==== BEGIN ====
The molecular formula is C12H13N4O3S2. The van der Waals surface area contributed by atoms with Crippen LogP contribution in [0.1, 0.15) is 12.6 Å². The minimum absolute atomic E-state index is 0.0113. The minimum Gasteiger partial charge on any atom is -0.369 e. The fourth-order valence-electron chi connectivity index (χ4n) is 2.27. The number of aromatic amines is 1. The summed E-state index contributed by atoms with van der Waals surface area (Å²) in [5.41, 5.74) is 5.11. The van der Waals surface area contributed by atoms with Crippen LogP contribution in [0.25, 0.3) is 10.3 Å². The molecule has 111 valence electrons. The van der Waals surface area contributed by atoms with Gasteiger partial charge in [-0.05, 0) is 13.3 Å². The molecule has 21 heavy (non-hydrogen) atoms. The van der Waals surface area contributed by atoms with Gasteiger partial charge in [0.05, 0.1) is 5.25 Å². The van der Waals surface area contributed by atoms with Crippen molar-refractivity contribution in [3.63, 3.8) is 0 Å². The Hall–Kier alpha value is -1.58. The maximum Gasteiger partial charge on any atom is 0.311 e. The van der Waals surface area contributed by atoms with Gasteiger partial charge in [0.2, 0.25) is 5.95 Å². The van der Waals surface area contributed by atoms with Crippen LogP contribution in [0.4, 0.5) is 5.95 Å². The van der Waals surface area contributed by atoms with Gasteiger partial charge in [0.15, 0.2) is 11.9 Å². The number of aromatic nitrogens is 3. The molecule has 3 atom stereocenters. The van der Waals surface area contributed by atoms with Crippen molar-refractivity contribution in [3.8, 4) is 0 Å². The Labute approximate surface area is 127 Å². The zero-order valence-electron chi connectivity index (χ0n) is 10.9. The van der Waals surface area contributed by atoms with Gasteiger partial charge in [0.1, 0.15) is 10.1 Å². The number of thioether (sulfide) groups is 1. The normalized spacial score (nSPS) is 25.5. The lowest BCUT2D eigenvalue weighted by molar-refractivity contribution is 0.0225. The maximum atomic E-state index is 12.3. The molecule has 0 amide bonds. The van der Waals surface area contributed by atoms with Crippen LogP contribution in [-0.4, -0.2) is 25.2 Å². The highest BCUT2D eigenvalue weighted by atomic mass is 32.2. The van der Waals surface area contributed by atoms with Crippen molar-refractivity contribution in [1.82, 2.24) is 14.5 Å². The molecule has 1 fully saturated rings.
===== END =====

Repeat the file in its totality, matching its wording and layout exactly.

The molecular formula is C12H13N4O3S2. The van der Waals surface area contributed by atoms with Crippen LogP contribution in [0.1, 0.15) is 12.6 Å². The minimum absolute atomic E-state index is 0.0113. The minimum Gasteiger partial charge on any atom is -0.369 e. The fourth-order valence-electron chi connectivity index (χ4n) is 2.27. The number of aromatic amines is 1. The summed E-state index contributed by atoms with van der Waals surface area (Å²) in [5.41, 5.74) is 5.11. The van der Waals surface area contributed by atoms with Crippen LogP contribution in [0.25, 0.3) is 10.3 Å². The molecule has 111 valence electrons. The van der Waals surface area contributed by atoms with Gasteiger partial charge in [-0.05, 0) is 13.3 Å². The molecule has 21 heavy (non-hydrogen) atoms. The van der Waals surface area contributed by atoms with Gasteiger partial charge in [0.05, 0.1) is 5.25 Å². The van der Waals surface area contributed by atoms with Crippen molar-refractivity contribution in [3.63, 3.8) is 0 Å². The Hall–Kier alpha value is -1.58. The maximum Gasteiger partial charge on any atom is 0.311 e. The van der Waals surface area contributed by atoms with Gasteiger partial charge in [0.2, 0.25) is 5.95 Å². The van der Waals surface area contributed by atoms with Crippen LogP contribution in [0.4, 0.5) is 5.95 Å². The van der Waals surface area contributed by atoms with Gasteiger partial charge in [0.15, 0.2) is 11.9 Å². The number of aromatic nitrogens is 3. The molecule has 3 atom stereocenters. The van der Waals surface area contributed by atoms with Crippen molar-refractivity contribution in [3.8, 4) is 0 Å². The Labute approximate surface area is 127 Å². The zero-order valence-electron chi connectivity index (χ0n) is 10.9. The van der Waals surface area contributed by atoms with Gasteiger partial charge in [0.1, 0.15) is 10.1 Å². The number of thioether (sulfide) groups is 1. The normalized spacial score (nSPS) is 25.5. The lowest BCUT2D eigenvalue weighted by molar-refractivity contribution is 0.0225. The maximum atomic E-state index is 12.3. The molecule has 0 amide bonds. The van der Waals surface area contributed by atoms with Crippen LogP contribution in [-0.4, -0.2) is 25.2 Å². The highest BCUT2D eigenvalue weighted by atomic mass is 32.2. The van der Waals surface area contributed by atoms with Crippen molar-refractivity contribution in [1.82, 2.24) is 14.5 Å². The molecule has 1 fully saturated rings.